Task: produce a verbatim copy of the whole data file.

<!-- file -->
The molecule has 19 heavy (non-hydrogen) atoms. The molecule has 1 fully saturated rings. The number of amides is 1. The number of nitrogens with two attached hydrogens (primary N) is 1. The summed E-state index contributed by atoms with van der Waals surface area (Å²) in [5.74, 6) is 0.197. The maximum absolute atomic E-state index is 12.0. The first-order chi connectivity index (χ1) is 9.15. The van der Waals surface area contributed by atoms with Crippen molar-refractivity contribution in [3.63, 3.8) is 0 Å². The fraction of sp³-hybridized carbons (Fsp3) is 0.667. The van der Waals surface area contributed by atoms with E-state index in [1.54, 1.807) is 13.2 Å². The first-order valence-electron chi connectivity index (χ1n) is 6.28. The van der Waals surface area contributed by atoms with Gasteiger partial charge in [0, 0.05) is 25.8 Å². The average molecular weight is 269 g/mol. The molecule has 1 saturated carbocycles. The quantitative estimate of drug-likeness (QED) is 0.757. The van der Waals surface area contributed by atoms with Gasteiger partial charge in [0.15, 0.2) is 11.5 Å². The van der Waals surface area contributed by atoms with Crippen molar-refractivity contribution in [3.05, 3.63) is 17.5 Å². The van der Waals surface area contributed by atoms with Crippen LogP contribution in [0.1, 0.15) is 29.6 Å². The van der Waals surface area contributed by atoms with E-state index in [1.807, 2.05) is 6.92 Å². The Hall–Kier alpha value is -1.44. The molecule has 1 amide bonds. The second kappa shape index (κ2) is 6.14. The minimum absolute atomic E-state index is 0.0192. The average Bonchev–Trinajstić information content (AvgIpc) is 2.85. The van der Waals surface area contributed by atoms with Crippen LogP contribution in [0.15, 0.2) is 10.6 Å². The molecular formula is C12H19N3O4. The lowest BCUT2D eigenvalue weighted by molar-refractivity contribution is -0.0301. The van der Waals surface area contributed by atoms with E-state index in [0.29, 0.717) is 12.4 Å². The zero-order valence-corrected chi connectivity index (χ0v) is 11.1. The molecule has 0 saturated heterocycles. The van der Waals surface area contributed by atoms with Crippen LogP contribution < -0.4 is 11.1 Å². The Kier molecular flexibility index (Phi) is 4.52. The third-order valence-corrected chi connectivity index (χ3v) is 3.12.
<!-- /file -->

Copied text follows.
The molecule has 19 heavy (non-hydrogen) atoms. The molecule has 1 fully saturated rings. The number of amides is 1. The number of nitrogens with two attached hydrogens (primary N) is 1. The summed E-state index contributed by atoms with van der Waals surface area (Å²) in [5.74, 6) is 0.197. The maximum absolute atomic E-state index is 12.0. The first-order chi connectivity index (χ1) is 9.15. The van der Waals surface area contributed by atoms with Crippen molar-refractivity contribution in [3.63, 3.8) is 0 Å². The fraction of sp³-hybridized carbons (Fsp3) is 0.667. The van der Waals surface area contributed by atoms with E-state index in [1.54, 1.807) is 13.2 Å². The first-order valence-electron chi connectivity index (χ1n) is 6.28. The van der Waals surface area contributed by atoms with Gasteiger partial charge in [0, 0.05) is 25.8 Å². The average molecular weight is 269 g/mol. The molecule has 1 saturated carbocycles. The quantitative estimate of drug-likeness (QED) is 0.757. The van der Waals surface area contributed by atoms with Gasteiger partial charge in [0.15, 0.2) is 11.5 Å². The van der Waals surface area contributed by atoms with Crippen molar-refractivity contribution in [3.05, 3.63) is 17.5 Å². The van der Waals surface area contributed by atoms with Crippen LogP contribution in [0.1, 0.15) is 29.6 Å². The van der Waals surface area contributed by atoms with E-state index in [1.807, 2.05) is 6.92 Å². The Hall–Kier alpha value is -1.44. The molecule has 1 amide bonds. The second kappa shape index (κ2) is 6.14. The minimum absolute atomic E-state index is 0.0192. The average Bonchev–Trinajstić information content (AvgIpc) is 2.85. The van der Waals surface area contributed by atoms with Crippen LogP contribution in [0.15, 0.2) is 10.6 Å². The molecular formula is C12H19N3O4. The lowest BCUT2D eigenvalue weighted by molar-refractivity contribution is -0.0301. The van der Waals surface area contributed by atoms with E-state index in [0.29, 0.717) is 12.4 Å². The zero-order valence-corrected chi connectivity index (χ0v) is 11.1. The molecule has 0 saturated heterocycles. The van der Waals surface area contributed by atoms with Crippen LogP contribution < -0.4 is 11.1 Å². The Kier molecular flexibility index (Phi) is 4.52. The third-order valence-corrected chi connectivity index (χ3v) is 3.12.